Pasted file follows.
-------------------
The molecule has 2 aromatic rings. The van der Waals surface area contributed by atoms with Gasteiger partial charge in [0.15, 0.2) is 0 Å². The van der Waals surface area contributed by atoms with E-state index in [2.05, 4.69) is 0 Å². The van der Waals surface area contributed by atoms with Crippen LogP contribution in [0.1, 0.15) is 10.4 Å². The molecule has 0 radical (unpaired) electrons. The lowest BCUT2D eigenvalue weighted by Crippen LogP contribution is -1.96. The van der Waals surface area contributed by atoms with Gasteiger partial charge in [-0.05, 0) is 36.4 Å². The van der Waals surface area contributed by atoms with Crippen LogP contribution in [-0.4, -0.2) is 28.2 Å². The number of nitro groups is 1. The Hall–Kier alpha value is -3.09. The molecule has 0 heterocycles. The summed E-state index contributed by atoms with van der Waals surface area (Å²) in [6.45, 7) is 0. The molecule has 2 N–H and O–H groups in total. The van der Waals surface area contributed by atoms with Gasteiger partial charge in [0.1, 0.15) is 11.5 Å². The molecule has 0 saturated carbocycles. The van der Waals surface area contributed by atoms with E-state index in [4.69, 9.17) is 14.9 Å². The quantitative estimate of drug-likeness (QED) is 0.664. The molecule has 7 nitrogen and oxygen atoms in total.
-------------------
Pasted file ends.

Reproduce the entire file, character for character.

The molecule has 2 aromatic rings. The van der Waals surface area contributed by atoms with Gasteiger partial charge in [0.15, 0.2) is 0 Å². The van der Waals surface area contributed by atoms with E-state index in [2.05, 4.69) is 0 Å². The van der Waals surface area contributed by atoms with Crippen LogP contribution in [0.1, 0.15) is 10.4 Å². The molecule has 0 radical (unpaired) electrons. The lowest BCUT2D eigenvalue weighted by Crippen LogP contribution is -1.96. The van der Waals surface area contributed by atoms with Gasteiger partial charge in [-0.05, 0) is 36.4 Å². The van der Waals surface area contributed by atoms with Crippen LogP contribution in [-0.4, -0.2) is 28.2 Å². The number of nitro groups is 1. The Hall–Kier alpha value is -3.09. The molecule has 0 heterocycles. The summed E-state index contributed by atoms with van der Waals surface area (Å²) in [6.45, 7) is 0. The molecule has 2 N–H and O–H groups in total. The van der Waals surface area contributed by atoms with Gasteiger partial charge in [0.1, 0.15) is 11.5 Å². The molecule has 0 saturated carbocycles. The van der Waals surface area contributed by atoms with E-state index in [4.69, 9.17) is 14.9 Å². The quantitative estimate of drug-likeness (QED) is 0.664. The molecule has 7 nitrogen and oxygen atoms in total.